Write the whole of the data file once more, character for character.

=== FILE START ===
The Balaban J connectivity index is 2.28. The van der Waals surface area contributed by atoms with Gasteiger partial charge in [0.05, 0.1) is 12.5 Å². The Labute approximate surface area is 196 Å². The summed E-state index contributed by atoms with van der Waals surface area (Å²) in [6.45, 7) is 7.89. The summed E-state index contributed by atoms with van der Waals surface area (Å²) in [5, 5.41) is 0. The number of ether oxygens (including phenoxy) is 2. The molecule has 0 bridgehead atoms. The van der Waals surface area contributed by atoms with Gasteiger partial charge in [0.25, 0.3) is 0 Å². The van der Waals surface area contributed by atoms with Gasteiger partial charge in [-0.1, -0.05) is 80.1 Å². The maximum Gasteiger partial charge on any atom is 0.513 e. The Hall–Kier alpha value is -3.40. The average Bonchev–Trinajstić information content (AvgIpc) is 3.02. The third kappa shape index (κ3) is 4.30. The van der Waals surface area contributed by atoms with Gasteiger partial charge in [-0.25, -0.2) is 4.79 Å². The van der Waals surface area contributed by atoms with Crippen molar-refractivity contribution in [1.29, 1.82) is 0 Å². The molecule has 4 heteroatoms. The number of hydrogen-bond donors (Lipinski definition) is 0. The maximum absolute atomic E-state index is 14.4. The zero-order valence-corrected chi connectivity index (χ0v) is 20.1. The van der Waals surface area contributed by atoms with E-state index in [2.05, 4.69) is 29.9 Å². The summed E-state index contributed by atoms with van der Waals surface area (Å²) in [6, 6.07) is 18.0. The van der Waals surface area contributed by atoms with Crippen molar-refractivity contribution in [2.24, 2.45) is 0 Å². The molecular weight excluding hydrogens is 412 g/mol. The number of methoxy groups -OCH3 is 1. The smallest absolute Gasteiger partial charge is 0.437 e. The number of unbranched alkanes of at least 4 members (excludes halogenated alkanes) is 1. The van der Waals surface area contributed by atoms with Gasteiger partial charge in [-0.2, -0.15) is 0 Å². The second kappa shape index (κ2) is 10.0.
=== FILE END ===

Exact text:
The Balaban J connectivity index is 2.28. The van der Waals surface area contributed by atoms with Gasteiger partial charge in [0.05, 0.1) is 12.5 Å². The Labute approximate surface area is 196 Å². The summed E-state index contributed by atoms with van der Waals surface area (Å²) in [6.45, 7) is 7.89. The summed E-state index contributed by atoms with van der Waals surface area (Å²) in [5, 5.41) is 0. The number of ether oxygens (including phenoxy) is 2. The molecule has 0 bridgehead atoms. The van der Waals surface area contributed by atoms with Gasteiger partial charge in [0.25, 0.3) is 0 Å². The van der Waals surface area contributed by atoms with Gasteiger partial charge in [-0.1, -0.05) is 80.1 Å². The maximum Gasteiger partial charge on any atom is 0.513 e. The Hall–Kier alpha value is -3.40. The average Bonchev–Trinajstić information content (AvgIpc) is 3.02. The third kappa shape index (κ3) is 4.30. The van der Waals surface area contributed by atoms with Gasteiger partial charge in [-0.25, -0.2) is 4.79 Å². The van der Waals surface area contributed by atoms with Crippen molar-refractivity contribution in [1.29, 1.82) is 0 Å². The molecule has 4 heteroatoms. The number of hydrogen-bond donors (Lipinski definition) is 0. The maximum absolute atomic E-state index is 14.4. The zero-order valence-corrected chi connectivity index (χ0v) is 20.1. The van der Waals surface area contributed by atoms with E-state index in [2.05, 4.69) is 29.9 Å². The summed E-state index contributed by atoms with van der Waals surface area (Å²) in [6, 6.07) is 18.0. The van der Waals surface area contributed by atoms with Crippen molar-refractivity contribution in [2.24, 2.45) is 0 Å². The molecular weight excluding hydrogens is 412 g/mol. The number of methoxy groups -OCH3 is 1. The smallest absolute Gasteiger partial charge is 0.437 e. The number of unbranched alkanes of at least 4 members (excludes halogenated alkanes) is 1. The van der Waals surface area contributed by atoms with Gasteiger partial charge in [-0.2, -0.15) is 0 Å². The second kappa shape index (κ2) is 10.0.